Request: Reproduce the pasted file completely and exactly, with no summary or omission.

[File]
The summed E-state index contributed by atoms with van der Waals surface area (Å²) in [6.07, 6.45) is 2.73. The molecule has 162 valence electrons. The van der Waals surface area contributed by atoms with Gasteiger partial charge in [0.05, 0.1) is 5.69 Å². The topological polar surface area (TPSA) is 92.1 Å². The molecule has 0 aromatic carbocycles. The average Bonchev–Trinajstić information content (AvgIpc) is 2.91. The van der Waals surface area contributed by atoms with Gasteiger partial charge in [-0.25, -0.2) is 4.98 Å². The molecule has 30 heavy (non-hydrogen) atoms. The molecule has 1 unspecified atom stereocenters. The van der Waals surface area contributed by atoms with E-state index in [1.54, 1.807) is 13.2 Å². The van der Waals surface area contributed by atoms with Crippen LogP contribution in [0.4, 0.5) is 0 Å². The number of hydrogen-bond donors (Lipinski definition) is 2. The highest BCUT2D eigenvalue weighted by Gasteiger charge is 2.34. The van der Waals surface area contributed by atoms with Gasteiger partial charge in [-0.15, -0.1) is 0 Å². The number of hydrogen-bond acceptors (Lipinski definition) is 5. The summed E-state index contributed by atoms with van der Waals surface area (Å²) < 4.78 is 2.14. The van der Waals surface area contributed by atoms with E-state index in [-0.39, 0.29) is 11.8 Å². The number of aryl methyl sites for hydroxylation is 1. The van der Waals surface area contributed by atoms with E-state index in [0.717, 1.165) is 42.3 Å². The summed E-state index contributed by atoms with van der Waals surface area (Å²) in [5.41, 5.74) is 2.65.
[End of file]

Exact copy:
The summed E-state index contributed by atoms with van der Waals surface area (Å²) in [6.07, 6.45) is 2.73. The molecule has 162 valence electrons. The van der Waals surface area contributed by atoms with Gasteiger partial charge in [0.05, 0.1) is 5.69 Å². The topological polar surface area (TPSA) is 92.1 Å². The molecule has 0 aromatic carbocycles. The average Bonchev–Trinajstić information content (AvgIpc) is 2.91. The van der Waals surface area contributed by atoms with Gasteiger partial charge in [-0.25, -0.2) is 4.98 Å². The molecule has 30 heavy (non-hydrogen) atoms. The molecule has 1 unspecified atom stereocenters. The van der Waals surface area contributed by atoms with E-state index in [1.54, 1.807) is 13.2 Å². The van der Waals surface area contributed by atoms with Crippen LogP contribution in [0.4, 0.5) is 0 Å². The number of hydrogen-bond donors (Lipinski definition) is 2. The highest BCUT2D eigenvalue weighted by Gasteiger charge is 2.34. The van der Waals surface area contributed by atoms with Gasteiger partial charge in [-0.15, -0.1) is 0 Å². The number of hydrogen-bond acceptors (Lipinski definition) is 5. The summed E-state index contributed by atoms with van der Waals surface area (Å²) < 4.78 is 2.14. The van der Waals surface area contributed by atoms with E-state index in [-0.39, 0.29) is 11.8 Å². The number of aryl methyl sites for hydroxylation is 1. The van der Waals surface area contributed by atoms with E-state index in [0.717, 1.165) is 42.3 Å². The summed E-state index contributed by atoms with van der Waals surface area (Å²) in [5.41, 5.74) is 2.65.